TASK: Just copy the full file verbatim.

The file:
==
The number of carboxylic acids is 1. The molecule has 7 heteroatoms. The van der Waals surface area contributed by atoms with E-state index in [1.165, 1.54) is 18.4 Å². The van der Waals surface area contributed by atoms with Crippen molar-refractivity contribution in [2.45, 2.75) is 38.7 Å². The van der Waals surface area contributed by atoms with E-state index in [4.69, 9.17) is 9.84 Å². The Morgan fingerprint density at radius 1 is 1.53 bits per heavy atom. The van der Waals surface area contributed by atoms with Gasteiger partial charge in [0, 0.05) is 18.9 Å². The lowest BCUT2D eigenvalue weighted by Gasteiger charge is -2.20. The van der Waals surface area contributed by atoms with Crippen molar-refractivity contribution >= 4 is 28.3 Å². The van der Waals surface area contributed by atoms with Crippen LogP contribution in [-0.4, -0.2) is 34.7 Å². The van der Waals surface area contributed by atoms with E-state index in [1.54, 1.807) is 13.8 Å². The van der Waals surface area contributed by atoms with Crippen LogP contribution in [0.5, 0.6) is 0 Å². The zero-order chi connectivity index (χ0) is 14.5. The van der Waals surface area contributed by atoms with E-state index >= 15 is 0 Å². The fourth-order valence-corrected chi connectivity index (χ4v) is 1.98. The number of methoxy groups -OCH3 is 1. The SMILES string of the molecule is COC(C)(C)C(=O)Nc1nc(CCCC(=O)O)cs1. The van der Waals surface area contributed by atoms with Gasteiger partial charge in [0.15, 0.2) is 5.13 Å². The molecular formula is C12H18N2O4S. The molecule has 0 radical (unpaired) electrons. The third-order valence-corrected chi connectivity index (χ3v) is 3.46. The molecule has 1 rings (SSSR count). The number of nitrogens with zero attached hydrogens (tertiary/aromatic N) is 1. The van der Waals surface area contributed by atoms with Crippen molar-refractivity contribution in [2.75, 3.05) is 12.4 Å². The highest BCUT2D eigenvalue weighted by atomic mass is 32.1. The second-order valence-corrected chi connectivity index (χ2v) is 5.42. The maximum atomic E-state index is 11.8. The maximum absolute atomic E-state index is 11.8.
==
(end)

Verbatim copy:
The number of carboxylic acids is 1. The molecule has 7 heteroatoms. The van der Waals surface area contributed by atoms with E-state index in [1.165, 1.54) is 18.4 Å². The van der Waals surface area contributed by atoms with Crippen molar-refractivity contribution in [2.45, 2.75) is 38.7 Å². The van der Waals surface area contributed by atoms with E-state index in [4.69, 9.17) is 9.84 Å². The Morgan fingerprint density at radius 1 is 1.53 bits per heavy atom. The van der Waals surface area contributed by atoms with Gasteiger partial charge in [0, 0.05) is 18.9 Å². The lowest BCUT2D eigenvalue weighted by Gasteiger charge is -2.20. The van der Waals surface area contributed by atoms with Crippen molar-refractivity contribution >= 4 is 28.3 Å². The van der Waals surface area contributed by atoms with Crippen LogP contribution in [-0.4, -0.2) is 34.7 Å². The van der Waals surface area contributed by atoms with E-state index in [1.54, 1.807) is 13.8 Å². The van der Waals surface area contributed by atoms with Crippen LogP contribution in [0.5, 0.6) is 0 Å². The zero-order chi connectivity index (χ0) is 14.5. The van der Waals surface area contributed by atoms with E-state index >= 15 is 0 Å². The fourth-order valence-corrected chi connectivity index (χ4v) is 1.98. The number of methoxy groups -OCH3 is 1. The SMILES string of the molecule is COC(C)(C)C(=O)Nc1nc(CCCC(=O)O)cs1. The van der Waals surface area contributed by atoms with Gasteiger partial charge in [0.15, 0.2) is 5.13 Å². The molecular formula is C12H18N2O4S. The molecule has 0 radical (unpaired) electrons. The third-order valence-corrected chi connectivity index (χ3v) is 3.46. The molecule has 1 rings (SSSR count). The number of nitrogens with zero attached hydrogens (tertiary/aromatic N) is 1. The van der Waals surface area contributed by atoms with Crippen molar-refractivity contribution in [2.75, 3.05) is 12.4 Å². The highest BCUT2D eigenvalue weighted by atomic mass is 32.1. The second-order valence-corrected chi connectivity index (χ2v) is 5.42. The maximum atomic E-state index is 11.8. The maximum absolute atomic E-state index is 11.8.